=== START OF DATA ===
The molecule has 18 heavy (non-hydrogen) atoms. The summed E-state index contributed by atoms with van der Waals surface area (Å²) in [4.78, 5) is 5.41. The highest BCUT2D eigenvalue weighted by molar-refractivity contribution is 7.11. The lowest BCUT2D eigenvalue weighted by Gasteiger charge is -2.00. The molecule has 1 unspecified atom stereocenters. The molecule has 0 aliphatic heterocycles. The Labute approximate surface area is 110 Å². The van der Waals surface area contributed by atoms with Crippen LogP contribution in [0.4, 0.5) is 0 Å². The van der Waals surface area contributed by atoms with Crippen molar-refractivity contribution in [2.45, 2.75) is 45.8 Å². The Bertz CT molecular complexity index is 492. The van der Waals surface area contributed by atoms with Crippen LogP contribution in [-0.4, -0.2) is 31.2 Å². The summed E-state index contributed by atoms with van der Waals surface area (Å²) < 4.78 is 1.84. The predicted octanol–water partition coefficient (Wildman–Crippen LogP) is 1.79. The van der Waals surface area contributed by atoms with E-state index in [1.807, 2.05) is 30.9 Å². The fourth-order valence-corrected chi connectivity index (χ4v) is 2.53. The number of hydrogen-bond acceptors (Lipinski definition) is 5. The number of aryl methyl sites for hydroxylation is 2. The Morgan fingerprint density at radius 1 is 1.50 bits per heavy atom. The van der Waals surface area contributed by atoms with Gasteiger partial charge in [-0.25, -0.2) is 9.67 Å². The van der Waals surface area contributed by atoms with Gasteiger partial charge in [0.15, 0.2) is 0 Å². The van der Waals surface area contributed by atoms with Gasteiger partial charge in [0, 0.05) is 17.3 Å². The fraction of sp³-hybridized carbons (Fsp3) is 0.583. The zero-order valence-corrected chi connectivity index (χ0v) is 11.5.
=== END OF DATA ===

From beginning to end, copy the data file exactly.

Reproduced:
The molecule has 18 heavy (non-hydrogen) atoms. The summed E-state index contributed by atoms with van der Waals surface area (Å²) in [4.78, 5) is 5.41. The highest BCUT2D eigenvalue weighted by molar-refractivity contribution is 7.11. The lowest BCUT2D eigenvalue weighted by Gasteiger charge is -2.00. The molecule has 1 unspecified atom stereocenters. The molecule has 0 aliphatic heterocycles. The Labute approximate surface area is 110 Å². The van der Waals surface area contributed by atoms with Crippen LogP contribution in [0.4, 0.5) is 0 Å². The van der Waals surface area contributed by atoms with Crippen molar-refractivity contribution in [2.45, 2.75) is 45.8 Å². The Bertz CT molecular complexity index is 492. The van der Waals surface area contributed by atoms with Crippen LogP contribution in [-0.4, -0.2) is 31.2 Å². The summed E-state index contributed by atoms with van der Waals surface area (Å²) < 4.78 is 1.84. The predicted octanol–water partition coefficient (Wildman–Crippen LogP) is 1.79. The van der Waals surface area contributed by atoms with E-state index in [1.807, 2.05) is 30.9 Å². The fourth-order valence-corrected chi connectivity index (χ4v) is 2.53. The number of hydrogen-bond acceptors (Lipinski definition) is 5. The number of aryl methyl sites for hydroxylation is 2. The Morgan fingerprint density at radius 1 is 1.50 bits per heavy atom. The van der Waals surface area contributed by atoms with Gasteiger partial charge in [-0.25, -0.2) is 9.67 Å². The van der Waals surface area contributed by atoms with Gasteiger partial charge in [0.15, 0.2) is 0 Å². The van der Waals surface area contributed by atoms with Gasteiger partial charge in [0, 0.05) is 17.3 Å². The fraction of sp³-hybridized carbons (Fsp3) is 0.583. The zero-order valence-corrected chi connectivity index (χ0v) is 11.5.